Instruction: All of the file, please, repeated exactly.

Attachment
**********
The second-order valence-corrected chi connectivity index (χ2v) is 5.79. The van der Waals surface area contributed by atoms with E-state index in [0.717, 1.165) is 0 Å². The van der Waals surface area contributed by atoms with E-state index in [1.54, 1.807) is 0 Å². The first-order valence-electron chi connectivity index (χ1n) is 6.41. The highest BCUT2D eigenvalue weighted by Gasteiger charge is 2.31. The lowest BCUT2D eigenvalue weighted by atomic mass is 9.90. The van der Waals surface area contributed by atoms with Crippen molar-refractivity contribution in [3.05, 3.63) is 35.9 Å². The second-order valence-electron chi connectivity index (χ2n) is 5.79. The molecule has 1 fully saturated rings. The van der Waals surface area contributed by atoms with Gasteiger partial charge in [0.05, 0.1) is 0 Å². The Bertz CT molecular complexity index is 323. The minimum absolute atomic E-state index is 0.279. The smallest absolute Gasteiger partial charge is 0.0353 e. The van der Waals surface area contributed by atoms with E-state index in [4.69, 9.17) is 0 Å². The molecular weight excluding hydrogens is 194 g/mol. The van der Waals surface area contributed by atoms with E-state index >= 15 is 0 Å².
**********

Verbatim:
The second-order valence-corrected chi connectivity index (χ2v) is 5.79. The van der Waals surface area contributed by atoms with E-state index in [0.717, 1.165) is 0 Å². The van der Waals surface area contributed by atoms with E-state index in [1.54, 1.807) is 0 Å². The first-order valence-electron chi connectivity index (χ1n) is 6.41. The highest BCUT2D eigenvalue weighted by Gasteiger charge is 2.31. The lowest BCUT2D eigenvalue weighted by atomic mass is 9.90. The van der Waals surface area contributed by atoms with Crippen molar-refractivity contribution in [3.05, 3.63) is 35.9 Å². The second-order valence-electron chi connectivity index (χ2n) is 5.79. The molecule has 1 fully saturated rings. The van der Waals surface area contributed by atoms with Gasteiger partial charge in [0.05, 0.1) is 0 Å². The Bertz CT molecular complexity index is 323. The minimum absolute atomic E-state index is 0.279. The smallest absolute Gasteiger partial charge is 0.0353 e. The van der Waals surface area contributed by atoms with E-state index in [4.69, 9.17) is 0 Å². The molecular weight excluding hydrogens is 194 g/mol. The van der Waals surface area contributed by atoms with E-state index >= 15 is 0 Å².